Except that in both cases, the "Euro" is basically irrelevant. Islamic fundamentalists such as bin Laden don't strike at France or Germany the way they strike at the United States. And for good reason: France and Germany are happy to buttress Islamic tyrannies. Neither their foreign policies nor their cultural exports represent nearly as great a threat to these regimes as do America's. And, similarly, the anti-globalization protesters see American capitalism as far worse than indigenous European varieties. When they refer to the International Monetary Fund and the World Bank as "Washington-based institutions," they are making a statement about more than geography. According to an analysis by 50 Years Is Enough, an activist network helping to coordinate the upcoming Washington protests, "the social democracies of Scandinavia and Germany" once offered "an encouraging alternative" of economic development and social organization. Guess which country they offered an "encouraging alternative" to?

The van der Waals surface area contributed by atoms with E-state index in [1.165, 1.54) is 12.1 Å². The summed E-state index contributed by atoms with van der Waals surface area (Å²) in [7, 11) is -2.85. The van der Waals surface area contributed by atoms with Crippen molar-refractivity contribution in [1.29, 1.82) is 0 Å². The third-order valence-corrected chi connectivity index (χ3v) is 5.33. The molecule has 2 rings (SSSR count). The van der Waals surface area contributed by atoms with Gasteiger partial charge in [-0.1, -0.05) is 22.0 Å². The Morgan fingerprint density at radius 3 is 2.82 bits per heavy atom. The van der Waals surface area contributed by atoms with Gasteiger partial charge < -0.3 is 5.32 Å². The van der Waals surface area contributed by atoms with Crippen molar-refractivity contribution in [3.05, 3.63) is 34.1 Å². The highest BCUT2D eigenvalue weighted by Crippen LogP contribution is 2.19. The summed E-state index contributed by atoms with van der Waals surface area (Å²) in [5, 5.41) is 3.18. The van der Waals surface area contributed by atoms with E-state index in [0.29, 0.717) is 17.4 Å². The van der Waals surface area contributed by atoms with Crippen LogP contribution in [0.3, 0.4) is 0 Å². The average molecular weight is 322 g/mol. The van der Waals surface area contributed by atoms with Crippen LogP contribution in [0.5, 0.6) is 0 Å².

Of course, not all the people preparing to demonstrate in Washington later this month see America as a global scourge. And many of them make no apology whatsoever for the bin Ladens of the world. The Mobilization for Global Justice's website read on Tuesday, in large type, "Our thoughts and prayers are with the victims of this morning's tragedy and their families." And while many of the writers at urban75.com implied that, in some sense, America deserved it, numerous others simply registered their shock and grief. Even some of the activists who themselves seemed inclined toward violent protest were at pains to distinguish themselves from the people who attacked the World Trade Center. An "activist response to the crisis" sent across a student e-mail list insisted that "Anyone who was planning to go to DC should totally still go... We can still smash the state in a way that's respectful to the lives lost, and be condemning of this senseless act of violence." An incoherent condemnation, perhaps, but a condemnation nonetheless.